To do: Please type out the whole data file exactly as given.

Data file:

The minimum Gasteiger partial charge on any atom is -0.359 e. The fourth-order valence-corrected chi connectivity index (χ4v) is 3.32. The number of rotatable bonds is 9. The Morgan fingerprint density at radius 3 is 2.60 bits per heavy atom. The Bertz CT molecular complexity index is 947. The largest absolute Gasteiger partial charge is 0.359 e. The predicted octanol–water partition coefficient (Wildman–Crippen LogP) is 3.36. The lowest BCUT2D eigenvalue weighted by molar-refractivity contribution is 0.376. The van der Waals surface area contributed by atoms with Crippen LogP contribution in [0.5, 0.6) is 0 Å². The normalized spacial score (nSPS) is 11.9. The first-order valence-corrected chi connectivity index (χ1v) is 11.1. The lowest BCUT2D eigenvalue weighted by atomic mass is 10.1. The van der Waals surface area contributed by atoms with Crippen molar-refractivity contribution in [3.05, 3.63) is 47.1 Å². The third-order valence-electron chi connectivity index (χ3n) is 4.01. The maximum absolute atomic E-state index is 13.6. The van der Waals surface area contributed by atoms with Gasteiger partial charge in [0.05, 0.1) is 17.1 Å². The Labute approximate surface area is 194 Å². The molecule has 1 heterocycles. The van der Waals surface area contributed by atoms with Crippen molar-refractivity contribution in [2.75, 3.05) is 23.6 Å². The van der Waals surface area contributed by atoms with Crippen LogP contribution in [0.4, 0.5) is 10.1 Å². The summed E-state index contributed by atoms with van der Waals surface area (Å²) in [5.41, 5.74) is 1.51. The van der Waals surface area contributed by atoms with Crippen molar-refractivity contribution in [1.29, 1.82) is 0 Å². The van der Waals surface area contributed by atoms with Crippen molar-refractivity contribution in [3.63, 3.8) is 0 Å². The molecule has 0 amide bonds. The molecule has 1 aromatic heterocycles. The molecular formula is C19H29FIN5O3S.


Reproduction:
The minimum Gasteiger partial charge on any atom is -0.359 e. The fourth-order valence-corrected chi connectivity index (χ4v) is 3.32. The number of rotatable bonds is 9. The Morgan fingerprint density at radius 3 is 2.60 bits per heavy atom. The Bertz CT molecular complexity index is 947. The largest absolute Gasteiger partial charge is 0.359 e. The predicted octanol–water partition coefficient (Wildman–Crippen LogP) is 3.36. The lowest BCUT2D eigenvalue weighted by molar-refractivity contribution is 0.376. The van der Waals surface area contributed by atoms with Crippen LogP contribution in [0.5, 0.6) is 0 Å². The normalized spacial score (nSPS) is 11.9. The first-order valence-corrected chi connectivity index (χ1v) is 11.1. The lowest BCUT2D eigenvalue weighted by atomic mass is 10.1. The van der Waals surface area contributed by atoms with Crippen molar-refractivity contribution in [3.05, 3.63) is 47.1 Å². The third-order valence-electron chi connectivity index (χ3n) is 4.01. The maximum absolute atomic E-state index is 13.6. The van der Waals surface area contributed by atoms with Gasteiger partial charge in [0.05, 0.1) is 17.1 Å². The Labute approximate surface area is 194 Å². The molecule has 1 heterocycles. The van der Waals surface area contributed by atoms with Crippen molar-refractivity contribution in [2.75, 3.05) is 23.6 Å². The van der Waals surface area contributed by atoms with Crippen LogP contribution in [0.4, 0.5) is 10.1 Å². The summed E-state index contributed by atoms with van der Waals surface area (Å²) in [5.41, 5.74) is 1.51. The van der Waals surface area contributed by atoms with Crippen molar-refractivity contribution in [1.29, 1.82) is 0 Å². The van der Waals surface area contributed by atoms with Crippen molar-refractivity contribution in [3.63, 3.8) is 0 Å². The molecule has 0 amide bonds. The molecule has 1 aromatic heterocycles. The molecular formula is C19H29FIN5O3S.